Continue: Byzantium Trailer

Lincoln Fundraiser For Wicklow Hospice

Jim Sheridan, Fran Sheridan, Neil Jordan and Brenda Rawn - Lincoln Fundraiser For Wicklow Hospice Dublin Ireland Sunday 20th January 2013

Nika McGuigan and Jim Sheridan

European Premiere Of 'Lincoln'

Neil Jordan and Brenda Rawn - European Premiere of 'Lincoln' Dublin Ireland Sunday 20th January 2013

Mona Lisa Review

Neil Jordan knows movies are a form of art. While much of his work carries a distinctive artistic style, his involving 1986 drama Mona Lisa even carries the title of the famous painting of a dark, serene, mysterious woman with a slight grin on her face -- the Mona Lisa.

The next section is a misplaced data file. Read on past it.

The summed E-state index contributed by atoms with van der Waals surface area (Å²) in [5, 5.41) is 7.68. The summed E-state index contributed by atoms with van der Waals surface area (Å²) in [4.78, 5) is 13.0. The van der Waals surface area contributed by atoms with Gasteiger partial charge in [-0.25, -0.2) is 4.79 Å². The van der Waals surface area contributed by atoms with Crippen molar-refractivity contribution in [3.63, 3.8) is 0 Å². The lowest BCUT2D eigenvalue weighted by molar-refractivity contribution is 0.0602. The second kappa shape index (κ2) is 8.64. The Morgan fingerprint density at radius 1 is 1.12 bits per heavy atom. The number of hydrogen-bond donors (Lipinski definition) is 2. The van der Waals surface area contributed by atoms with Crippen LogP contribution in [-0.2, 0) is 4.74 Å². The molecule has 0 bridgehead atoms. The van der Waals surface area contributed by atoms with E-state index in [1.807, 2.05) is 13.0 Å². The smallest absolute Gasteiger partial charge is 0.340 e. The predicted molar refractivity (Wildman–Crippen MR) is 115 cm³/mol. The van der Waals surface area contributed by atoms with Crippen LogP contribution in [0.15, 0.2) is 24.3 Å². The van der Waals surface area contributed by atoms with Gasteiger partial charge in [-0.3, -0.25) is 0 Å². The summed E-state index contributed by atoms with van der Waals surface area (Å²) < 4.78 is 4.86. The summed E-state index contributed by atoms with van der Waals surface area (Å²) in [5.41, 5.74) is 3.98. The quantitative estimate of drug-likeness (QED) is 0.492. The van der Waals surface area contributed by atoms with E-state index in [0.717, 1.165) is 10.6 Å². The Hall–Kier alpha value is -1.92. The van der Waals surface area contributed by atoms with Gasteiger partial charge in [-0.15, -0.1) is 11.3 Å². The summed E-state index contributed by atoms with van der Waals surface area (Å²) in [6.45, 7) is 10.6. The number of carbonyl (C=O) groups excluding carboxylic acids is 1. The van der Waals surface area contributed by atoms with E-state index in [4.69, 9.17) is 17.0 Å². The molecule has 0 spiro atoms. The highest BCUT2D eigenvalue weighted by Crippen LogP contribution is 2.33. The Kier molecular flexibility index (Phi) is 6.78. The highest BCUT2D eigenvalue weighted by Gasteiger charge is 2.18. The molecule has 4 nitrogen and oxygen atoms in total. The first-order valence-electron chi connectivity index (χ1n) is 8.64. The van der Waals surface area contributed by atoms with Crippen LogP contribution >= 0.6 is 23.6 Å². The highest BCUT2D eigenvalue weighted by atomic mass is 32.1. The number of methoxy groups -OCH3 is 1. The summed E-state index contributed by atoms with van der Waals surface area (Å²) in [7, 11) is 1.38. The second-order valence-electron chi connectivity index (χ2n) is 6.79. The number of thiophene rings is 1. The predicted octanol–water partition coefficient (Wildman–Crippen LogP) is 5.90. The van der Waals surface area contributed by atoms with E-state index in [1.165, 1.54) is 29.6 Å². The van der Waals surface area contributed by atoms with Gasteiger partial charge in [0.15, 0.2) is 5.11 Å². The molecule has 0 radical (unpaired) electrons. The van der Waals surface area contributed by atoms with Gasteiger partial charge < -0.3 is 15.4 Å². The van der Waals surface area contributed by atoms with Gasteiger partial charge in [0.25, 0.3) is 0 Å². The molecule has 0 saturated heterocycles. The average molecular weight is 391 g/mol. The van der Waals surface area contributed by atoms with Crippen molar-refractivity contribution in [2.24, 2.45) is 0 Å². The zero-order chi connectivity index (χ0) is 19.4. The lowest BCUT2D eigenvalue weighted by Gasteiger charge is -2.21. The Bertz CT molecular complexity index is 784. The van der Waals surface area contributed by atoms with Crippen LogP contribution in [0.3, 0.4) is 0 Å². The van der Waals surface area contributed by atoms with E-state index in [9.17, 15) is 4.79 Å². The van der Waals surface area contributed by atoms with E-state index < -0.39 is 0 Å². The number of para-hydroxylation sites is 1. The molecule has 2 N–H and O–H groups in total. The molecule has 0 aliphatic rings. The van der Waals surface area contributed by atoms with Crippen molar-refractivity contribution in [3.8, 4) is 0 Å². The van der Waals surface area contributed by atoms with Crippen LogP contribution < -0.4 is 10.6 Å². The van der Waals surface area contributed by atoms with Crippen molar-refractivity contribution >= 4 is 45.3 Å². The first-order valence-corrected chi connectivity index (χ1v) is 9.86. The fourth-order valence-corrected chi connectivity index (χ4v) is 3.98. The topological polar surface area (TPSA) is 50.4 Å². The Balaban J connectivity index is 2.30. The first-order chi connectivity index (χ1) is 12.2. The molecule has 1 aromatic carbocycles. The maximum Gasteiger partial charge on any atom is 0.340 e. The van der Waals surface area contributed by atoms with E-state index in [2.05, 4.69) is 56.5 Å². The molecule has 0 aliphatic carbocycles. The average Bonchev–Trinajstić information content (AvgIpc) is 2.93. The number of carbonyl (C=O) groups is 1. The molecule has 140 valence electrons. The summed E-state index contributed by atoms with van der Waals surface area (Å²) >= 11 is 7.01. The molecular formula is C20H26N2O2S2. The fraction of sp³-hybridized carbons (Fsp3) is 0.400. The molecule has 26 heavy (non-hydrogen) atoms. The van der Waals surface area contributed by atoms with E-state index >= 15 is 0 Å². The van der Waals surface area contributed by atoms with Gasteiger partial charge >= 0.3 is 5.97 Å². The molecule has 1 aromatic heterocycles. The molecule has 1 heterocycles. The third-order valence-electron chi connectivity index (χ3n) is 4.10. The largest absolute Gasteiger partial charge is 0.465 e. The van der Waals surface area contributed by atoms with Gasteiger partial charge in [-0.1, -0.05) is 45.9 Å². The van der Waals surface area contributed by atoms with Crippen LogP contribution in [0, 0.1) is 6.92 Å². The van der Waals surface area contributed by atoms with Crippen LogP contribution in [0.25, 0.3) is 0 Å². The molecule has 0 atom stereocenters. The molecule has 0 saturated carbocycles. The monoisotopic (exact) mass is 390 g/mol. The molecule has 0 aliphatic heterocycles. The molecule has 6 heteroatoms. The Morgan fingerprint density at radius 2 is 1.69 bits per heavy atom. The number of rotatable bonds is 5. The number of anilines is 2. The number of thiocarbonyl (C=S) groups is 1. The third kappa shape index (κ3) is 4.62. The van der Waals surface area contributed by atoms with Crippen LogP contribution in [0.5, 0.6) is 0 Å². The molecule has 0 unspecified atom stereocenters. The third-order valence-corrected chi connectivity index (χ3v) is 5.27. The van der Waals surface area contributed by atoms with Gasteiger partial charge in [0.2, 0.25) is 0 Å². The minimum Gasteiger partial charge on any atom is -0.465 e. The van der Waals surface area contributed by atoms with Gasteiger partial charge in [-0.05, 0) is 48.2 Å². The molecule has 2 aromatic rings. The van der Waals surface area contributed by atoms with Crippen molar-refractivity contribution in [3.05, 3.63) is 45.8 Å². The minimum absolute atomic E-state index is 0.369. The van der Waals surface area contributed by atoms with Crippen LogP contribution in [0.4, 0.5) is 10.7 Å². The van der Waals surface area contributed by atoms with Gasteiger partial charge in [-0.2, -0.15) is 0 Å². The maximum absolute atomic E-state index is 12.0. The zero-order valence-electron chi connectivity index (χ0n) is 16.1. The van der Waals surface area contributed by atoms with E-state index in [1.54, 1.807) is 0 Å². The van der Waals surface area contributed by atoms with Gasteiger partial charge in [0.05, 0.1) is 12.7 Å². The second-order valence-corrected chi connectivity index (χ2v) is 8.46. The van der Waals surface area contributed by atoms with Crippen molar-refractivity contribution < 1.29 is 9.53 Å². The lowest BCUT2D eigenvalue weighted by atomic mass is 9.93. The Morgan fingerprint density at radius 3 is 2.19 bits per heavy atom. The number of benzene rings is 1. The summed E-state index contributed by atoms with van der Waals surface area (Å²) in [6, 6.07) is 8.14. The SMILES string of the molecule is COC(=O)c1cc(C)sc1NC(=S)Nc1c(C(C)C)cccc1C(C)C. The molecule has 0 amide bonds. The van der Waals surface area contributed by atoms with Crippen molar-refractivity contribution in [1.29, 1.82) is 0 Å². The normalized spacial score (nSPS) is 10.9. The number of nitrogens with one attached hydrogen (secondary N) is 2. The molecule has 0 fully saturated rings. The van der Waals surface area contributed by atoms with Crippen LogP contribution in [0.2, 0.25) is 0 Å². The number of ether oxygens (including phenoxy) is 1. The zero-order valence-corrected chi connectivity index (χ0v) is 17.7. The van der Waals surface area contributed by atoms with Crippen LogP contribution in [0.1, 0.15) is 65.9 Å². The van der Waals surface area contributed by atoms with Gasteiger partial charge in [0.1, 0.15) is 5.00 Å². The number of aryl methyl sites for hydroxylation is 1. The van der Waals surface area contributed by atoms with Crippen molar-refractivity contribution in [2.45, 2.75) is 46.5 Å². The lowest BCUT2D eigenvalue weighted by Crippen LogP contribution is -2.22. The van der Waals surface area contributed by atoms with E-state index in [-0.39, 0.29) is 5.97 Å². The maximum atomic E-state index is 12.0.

Mona Lisa shares much in common with that painting. The film contains a female character who is serene, dark, and mysterious. It doesn't take a genius, however, to comprehend that the leading actress here is a lot sexier than the woman in the painting.

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In Dreams Review

Neil Jordan (The Crying Game) just keeps going down down down. This time, it's a "thriller" about a loony who controls the dreams of Bening, making her loony as well. The loony (I'll kill the "suspense"--it's Downey) also kills her daughter and husband, you know, just for kicks. And there's apples apples apples galore! You know, for symbolism. I think.

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High Spirits Review

Steve Guttenberg falls in love with a ghost. Sounds about right.

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The Crying Game Review